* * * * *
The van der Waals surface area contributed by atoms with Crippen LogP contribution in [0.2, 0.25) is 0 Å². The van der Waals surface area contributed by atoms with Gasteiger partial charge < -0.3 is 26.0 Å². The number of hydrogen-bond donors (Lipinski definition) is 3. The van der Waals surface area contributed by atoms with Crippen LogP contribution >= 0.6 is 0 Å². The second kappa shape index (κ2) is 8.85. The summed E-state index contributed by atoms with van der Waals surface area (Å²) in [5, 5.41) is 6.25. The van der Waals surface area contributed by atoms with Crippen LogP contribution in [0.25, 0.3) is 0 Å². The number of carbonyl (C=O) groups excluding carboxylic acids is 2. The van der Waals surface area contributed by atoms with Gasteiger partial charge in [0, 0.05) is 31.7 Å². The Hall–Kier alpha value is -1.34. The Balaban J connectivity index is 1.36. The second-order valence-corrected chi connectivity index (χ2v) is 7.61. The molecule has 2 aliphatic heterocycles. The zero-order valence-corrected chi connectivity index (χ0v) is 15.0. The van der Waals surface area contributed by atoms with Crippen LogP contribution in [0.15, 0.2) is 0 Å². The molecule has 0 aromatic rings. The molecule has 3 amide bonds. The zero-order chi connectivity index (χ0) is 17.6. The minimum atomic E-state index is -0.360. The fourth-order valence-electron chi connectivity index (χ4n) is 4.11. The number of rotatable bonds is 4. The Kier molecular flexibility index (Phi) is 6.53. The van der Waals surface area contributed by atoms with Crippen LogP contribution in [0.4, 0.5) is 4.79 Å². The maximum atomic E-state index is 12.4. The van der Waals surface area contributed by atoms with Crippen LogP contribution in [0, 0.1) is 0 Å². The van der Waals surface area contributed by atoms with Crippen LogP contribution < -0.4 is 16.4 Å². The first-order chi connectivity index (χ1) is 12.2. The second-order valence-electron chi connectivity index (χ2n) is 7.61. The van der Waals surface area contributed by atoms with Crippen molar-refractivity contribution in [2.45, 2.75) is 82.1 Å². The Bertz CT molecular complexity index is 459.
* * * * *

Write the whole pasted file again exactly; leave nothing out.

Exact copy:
The van der Waals surface area contributed by atoms with Crippen LogP contribution in [0.2, 0.25) is 0 Å². The van der Waals surface area contributed by atoms with Gasteiger partial charge < -0.3 is 26.0 Å². The number of hydrogen-bond donors (Lipinski definition) is 3. The van der Waals surface area contributed by atoms with Crippen LogP contribution >= 0.6 is 0 Å². The second kappa shape index (κ2) is 8.85. The summed E-state index contributed by atoms with van der Waals surface area (Å²) in [5, 5.41) is 6.25. The van der Waals surface area contributed by atoms with Crippen LogP contribution in [0.25, 0.3) is 0 Å². The number of carbonyl (C=O) groups excluding carboxylic acids is 2. The van der Waals surface area contributed by atoms with Gasteiger partial charge in [0, 0.05) is 31.7 Å². The Hall–Kier alpha value is -1.34. The Balaban J connectivity index is 1.36. The second-order valence-corrected chi connectivity index (χ2v) is 7.61. The molecule has 2 aliphatic heterocycles. The zero-order valence-corrected chi connectivity index (χ0v) is 15.0. The van der Waals surface area contributed by atoms with Crippen LogP contribution in [0.15, 0.2) is 0 Å². The molecule has 0 aromatic rings. The molecule has 3 amide bonds. The zero-order chi connectivity index (χ0) is 17.6. The minimum atomic E-state index is -0.360. The fourth-order valence-electron chi connectivity index (χ4n) is 4.11. The number of rotatable bonds is 4. The Kier molecular flexibility index (Phi) is 6.53. The van der Waals surface area contributed by atoms with Crippen LogP contribution in [0.4, 0.5) is 4.79 Å². The maximum atomic E-state index is 12.4. The van der Waals surface area contributed by atoms with Crippen LogP contribution in [0, 0.1) is 0 Å². The van der Waals surface area contributed by atoms with Crippen LogP contribution < -0.4 is 16.4 Å². The first-order chi connectivity index (χ1) is 12.2. The second-order valence-electron chi connectivity index (χ2n) is 7.61. The van der Waals surface area contributed by atoms with Crippen molar-refractivity contribution in [2.45, 2.75) is 82.1 Å². The Bertz CT molecular complexity index is 459.